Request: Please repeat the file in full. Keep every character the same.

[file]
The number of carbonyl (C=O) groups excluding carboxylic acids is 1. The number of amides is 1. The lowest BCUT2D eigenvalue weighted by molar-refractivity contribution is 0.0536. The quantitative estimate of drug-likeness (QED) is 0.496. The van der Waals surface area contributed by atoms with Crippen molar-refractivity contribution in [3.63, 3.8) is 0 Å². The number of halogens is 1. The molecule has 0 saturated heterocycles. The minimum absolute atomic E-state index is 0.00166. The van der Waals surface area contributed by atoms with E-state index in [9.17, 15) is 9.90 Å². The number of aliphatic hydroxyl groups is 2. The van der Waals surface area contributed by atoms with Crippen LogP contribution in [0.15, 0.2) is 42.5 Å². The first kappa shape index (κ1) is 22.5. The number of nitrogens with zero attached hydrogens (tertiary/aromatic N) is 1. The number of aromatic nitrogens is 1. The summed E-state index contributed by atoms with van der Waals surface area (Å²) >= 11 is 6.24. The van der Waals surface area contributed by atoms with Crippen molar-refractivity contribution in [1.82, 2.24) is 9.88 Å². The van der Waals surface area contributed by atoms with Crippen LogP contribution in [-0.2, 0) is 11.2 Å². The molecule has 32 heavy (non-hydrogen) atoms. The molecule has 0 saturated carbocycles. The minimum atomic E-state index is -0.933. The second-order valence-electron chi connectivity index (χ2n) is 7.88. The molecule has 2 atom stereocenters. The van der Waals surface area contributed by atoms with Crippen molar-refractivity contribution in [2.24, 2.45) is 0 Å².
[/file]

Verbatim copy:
The number of carbonyl (C=O) groups excluding carboxylic acids is 1. The number of amides is 1. The lowest BCUT2D eigenvalue weighted by molar-refractivity contribution is 0.0536. The quantitative estimate of drug-likeness (QED) is 0.496. The van der Waals surface area contributed by atoms with Crippen molar-refractivity contribution in [3.63, 3.8) is 0 Å². The number of halogens is 1. The molecule has 0 saturated heterocycles. The minimum absolute atomic E-state index is 0.00166. The van der Waals surface area contributed by atoms with E-state index in [9.17, 15) is 9.90 Å². The number of aliphatic hydroxyl groups is 2. The van der Waals surface area contributed by atoms with Crippen LogP contribution in [0.15, 0.2) is 42.5 Å². The first kappa shape index (κ1) is 22.5. The number of nitrogens with zero attached hydrogens (tertiary/aromatic N) is 1. The number of aromatic nitrogens is 1. The summed E-state index contributed by atoms with van der Waals surface area (Å²) >= 11 is 6.24. The van der Waals surface area contributed by atoms with Crippen molar-refractivity contribution in [1.82, 2.24) is 9.88 Å². The van der Waals surface area contributed by atoms with Crippen LogP contribution in [-0.2, 0) is 11.2 Å². The molecule has 32 heavy (non-hydrogen) atoms. The molecule has 0 saturated carbocycles. The minimum atomic E-state index is -0.933. The second-order valence-electron chi connectivity index (χ2n) is 7.88. The molecule has 2 atom stereocenters. The van der Waals surface area contributed by atoms with Crippen molar-refractivity contribution in [2.24, 2.45) is 0 Å².